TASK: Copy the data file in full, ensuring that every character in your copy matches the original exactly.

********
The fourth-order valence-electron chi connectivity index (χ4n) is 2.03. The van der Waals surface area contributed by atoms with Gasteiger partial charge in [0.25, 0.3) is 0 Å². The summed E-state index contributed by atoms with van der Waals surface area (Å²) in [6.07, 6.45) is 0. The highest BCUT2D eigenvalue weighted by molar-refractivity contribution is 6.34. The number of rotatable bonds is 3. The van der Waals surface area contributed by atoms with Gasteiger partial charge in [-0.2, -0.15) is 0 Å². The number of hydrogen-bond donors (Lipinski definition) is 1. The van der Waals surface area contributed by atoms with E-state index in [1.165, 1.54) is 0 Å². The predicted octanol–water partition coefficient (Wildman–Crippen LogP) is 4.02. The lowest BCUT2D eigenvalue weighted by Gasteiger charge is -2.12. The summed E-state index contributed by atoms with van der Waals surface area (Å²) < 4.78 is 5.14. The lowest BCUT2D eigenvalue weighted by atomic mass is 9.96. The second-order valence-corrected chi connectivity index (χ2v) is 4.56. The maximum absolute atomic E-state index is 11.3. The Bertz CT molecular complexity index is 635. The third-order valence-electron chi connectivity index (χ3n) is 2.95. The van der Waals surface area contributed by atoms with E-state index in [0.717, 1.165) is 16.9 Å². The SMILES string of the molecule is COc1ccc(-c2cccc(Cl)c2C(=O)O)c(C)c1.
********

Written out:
The fourth-order valence-electron chi connectivity index (χ4n) is 2.03. The van der Waals surface area contributed by atoms with Gasteiger partial charge in [0.25, 0.3) is 0 Å². The summed E-state index contributed by atoms with van der Waals surface area (Å²) in [6.07, 6.45) is 0. The highest BCUT2D eigenvalue weighted by molar-refractivity contribution is 6.34. The number of rotatable bonds is 3. The van der Waals surface area contributed by atoms with Gasteiger partial charge in [-0.2, -0.15) is 0 Å². The number of hydrogen-bond donors (Lipinski definition) is 1. The van der Waals surface area contributed by atoms with E-state index in [1.165, 1.54) is 0 Å². The predicted octanol–water partition coefficient (Wildman–Crippen LogP) is 4.02. The lowest BCUT2D eigenvalue weighted by Gasteiger charge is -2.12. The summed E-state index contributed by atoms with van der Waals surface area (Å²) < 4.78 is 5.14. The lowest BCUT2D eigenvalue weighted by atomic mass is 9.96. The second-order valence-corrected chi connectivity index (χ2v) is 4.56. The maximum absolute atomic E-state index is 11.3. The Bertz CT molecular complexity index is 635. The third-order valence-electron chi connectivity index (χ3n) is 2.95. The van der Waals surface area contributed by atoms with E-state index in [0.717, 1.165) is 16.9 Å². The SMILES string of the molecule is COc1ccc(-c2cccc(Cl)c2C(=O)O)c(C)c1.